The year 2022 will also be known for the closings of the Paide Theater and Von Krall Theater, among others. Rasmus Kaljujärv, an actor, said on ETV's end-of-year program that the never-ending optimization and budget cuts are particularly difficult for smaller theaters.
Kaljujärv, who has been acting in Von Krahl productions for many years, said that he does not know if he will be able to continue working with the company in January and February. "It is difficult to pinpoint why this has happened so quietly, it has been a general and larger trend."
"Over the past two decades, the ministry of culture's budget has practically halved, from 3.8 percent of the national budget in 2001 to 2.1 percent today, and the slide continues," he said, emphasizing that the melt down begins with the smallest entities first.
"The endless optimization, cutbacks, and austerity will hit these small theaters the hardest - the Von Krahl, the Expedition, the Paide Theater, and eventually the VAT Theater and the Tartu New Theater," Kaljujärv said, adding that Estonia is now on track to have only a few major theaters in 50 years time.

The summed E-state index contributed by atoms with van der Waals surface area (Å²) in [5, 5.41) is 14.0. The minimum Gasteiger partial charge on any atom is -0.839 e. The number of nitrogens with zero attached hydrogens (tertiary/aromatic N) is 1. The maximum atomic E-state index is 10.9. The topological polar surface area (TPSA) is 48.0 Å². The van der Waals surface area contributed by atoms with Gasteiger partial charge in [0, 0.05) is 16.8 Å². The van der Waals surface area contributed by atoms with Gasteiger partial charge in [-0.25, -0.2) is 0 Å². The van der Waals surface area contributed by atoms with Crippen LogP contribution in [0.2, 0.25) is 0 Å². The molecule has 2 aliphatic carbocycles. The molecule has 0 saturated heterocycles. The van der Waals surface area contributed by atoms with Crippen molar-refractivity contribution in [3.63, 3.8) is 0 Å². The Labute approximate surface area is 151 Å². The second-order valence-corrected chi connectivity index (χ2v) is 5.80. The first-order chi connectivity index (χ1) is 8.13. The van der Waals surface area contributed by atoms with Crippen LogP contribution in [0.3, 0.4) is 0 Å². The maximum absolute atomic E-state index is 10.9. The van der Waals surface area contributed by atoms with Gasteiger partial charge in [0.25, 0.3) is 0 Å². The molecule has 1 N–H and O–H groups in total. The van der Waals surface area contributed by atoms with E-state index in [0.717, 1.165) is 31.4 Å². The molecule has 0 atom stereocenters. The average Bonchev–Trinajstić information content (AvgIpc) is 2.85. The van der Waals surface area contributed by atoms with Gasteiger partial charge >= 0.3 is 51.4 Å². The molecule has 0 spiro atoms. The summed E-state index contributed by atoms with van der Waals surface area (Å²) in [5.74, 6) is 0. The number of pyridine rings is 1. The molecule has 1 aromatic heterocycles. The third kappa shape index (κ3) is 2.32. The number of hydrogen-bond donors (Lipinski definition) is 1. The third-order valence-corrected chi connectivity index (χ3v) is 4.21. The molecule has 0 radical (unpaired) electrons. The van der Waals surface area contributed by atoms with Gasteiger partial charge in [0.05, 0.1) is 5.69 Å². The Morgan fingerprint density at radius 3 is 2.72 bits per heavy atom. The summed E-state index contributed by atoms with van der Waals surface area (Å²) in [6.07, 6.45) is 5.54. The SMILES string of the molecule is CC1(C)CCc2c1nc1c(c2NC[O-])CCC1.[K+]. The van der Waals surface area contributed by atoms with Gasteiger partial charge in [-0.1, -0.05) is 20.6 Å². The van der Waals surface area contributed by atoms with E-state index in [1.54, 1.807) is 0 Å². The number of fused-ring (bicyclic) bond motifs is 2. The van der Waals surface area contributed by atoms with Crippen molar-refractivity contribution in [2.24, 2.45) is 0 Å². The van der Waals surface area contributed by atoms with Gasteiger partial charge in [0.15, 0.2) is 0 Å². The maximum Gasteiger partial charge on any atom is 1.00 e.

Kaljujärv said that the Paide Teater, which closed this year, had established itself as an inquiring and ambitious theater on the Estonian stage over the preceding three to four years. "They were addressing what theater should be addressing in the 21st century: identity, memory and community, and they stood out."
"This year, Artium was opened in Viimsi, which is a wonderful building with three halls, as well as rooms for recreational activities and for children, and it is wonderful that a municipality can afford this and that it is doing this — building itself such a cultural center, which cost about 15 million euros," he said, adding that this could be compared to Paide, which cannot even find €30,000 to keep the theater running. "These gaps are quite large."
Editor: Kristina Kersa